Tony – From the Outside

What does the “economic perspective” add to an ICAAP?

… is the question I reflected on as I read the ECB Report on Banks’ ICAAP Practices (August 2020).

That I should be asking the question is even more curious given the years I spent working with economic capital but there was something in the ECB position that I was not comfortable with. There is nothing particularly wrong in the ways that the ECB envisages that an economic perspective can add value to a bank’s ICAAP. The problem (for me), I came to realise, is more the lack of emphasis on recognising the fundamental limitations of economic models. In short, my concern is that the detailed focus on risk potentially comes at the expense of an equally useful consideration of the ways in which a bank is subject to radical uncertainty.

The rest of this post offers an overview of what the ECB survey observed and some thoughts on the value of explicitly incorporating radical uncertainty into an ICAAP.

The ECB report sample set

The ECB report, based on a survey of 37 significant institutions it supervises, assesses the extent to which these organisations were complying (as at April 2019) with ECB expectations for how the ICAAP should be constructed and executed. The selected sample focuses on the larger (and presumably more sophisticated) banks, including all global systematically important banks supervised by the ECB. I am straying outside my area of expertise (Australian bank capital management) in this post but there is always something to learn from considering another perspective.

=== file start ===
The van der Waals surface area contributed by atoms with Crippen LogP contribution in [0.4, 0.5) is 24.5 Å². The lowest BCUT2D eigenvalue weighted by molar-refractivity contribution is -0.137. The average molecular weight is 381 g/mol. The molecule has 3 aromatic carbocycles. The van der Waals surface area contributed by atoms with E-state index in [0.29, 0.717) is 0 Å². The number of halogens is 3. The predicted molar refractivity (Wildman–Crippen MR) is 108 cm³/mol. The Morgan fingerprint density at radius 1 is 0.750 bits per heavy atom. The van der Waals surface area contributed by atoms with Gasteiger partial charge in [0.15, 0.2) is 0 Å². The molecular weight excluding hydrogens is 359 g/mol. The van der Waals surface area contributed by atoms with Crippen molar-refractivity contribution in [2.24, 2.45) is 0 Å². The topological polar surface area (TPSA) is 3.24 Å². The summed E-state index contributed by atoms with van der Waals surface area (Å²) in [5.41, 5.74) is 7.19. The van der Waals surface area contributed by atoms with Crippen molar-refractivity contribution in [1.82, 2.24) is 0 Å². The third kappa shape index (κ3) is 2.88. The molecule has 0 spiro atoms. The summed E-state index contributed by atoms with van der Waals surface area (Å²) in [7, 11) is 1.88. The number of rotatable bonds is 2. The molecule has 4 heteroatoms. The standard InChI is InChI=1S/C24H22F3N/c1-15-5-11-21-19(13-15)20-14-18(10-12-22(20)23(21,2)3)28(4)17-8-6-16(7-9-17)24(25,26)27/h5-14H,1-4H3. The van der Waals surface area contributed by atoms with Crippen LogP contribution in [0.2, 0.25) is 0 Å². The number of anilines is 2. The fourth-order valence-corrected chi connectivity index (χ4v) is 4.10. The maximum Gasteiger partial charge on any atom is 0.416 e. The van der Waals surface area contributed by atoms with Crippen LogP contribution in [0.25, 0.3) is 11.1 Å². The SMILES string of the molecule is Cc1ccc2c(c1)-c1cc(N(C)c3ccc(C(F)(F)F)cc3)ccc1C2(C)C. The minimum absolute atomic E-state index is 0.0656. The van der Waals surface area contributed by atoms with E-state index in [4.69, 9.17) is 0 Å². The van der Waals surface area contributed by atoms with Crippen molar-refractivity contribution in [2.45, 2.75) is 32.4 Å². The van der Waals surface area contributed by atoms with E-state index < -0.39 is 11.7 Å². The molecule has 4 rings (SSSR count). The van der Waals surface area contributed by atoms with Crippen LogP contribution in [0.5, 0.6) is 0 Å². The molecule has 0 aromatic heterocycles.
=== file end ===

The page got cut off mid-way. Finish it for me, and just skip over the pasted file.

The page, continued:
The ECB assessment on ICAAP practices

The ECB notes that progress has been made in some areas of the ICAAP. In particular; all banks in the survey have risk identification processes in place, they produce summary documents (“Capital Adequacy Statements” in ECB parlance) that enable bank management (not just the technical specialists) to engage with and take responsibility for the capital strength of their bank and the sample banks do incorporate stress testing into their capital planning process.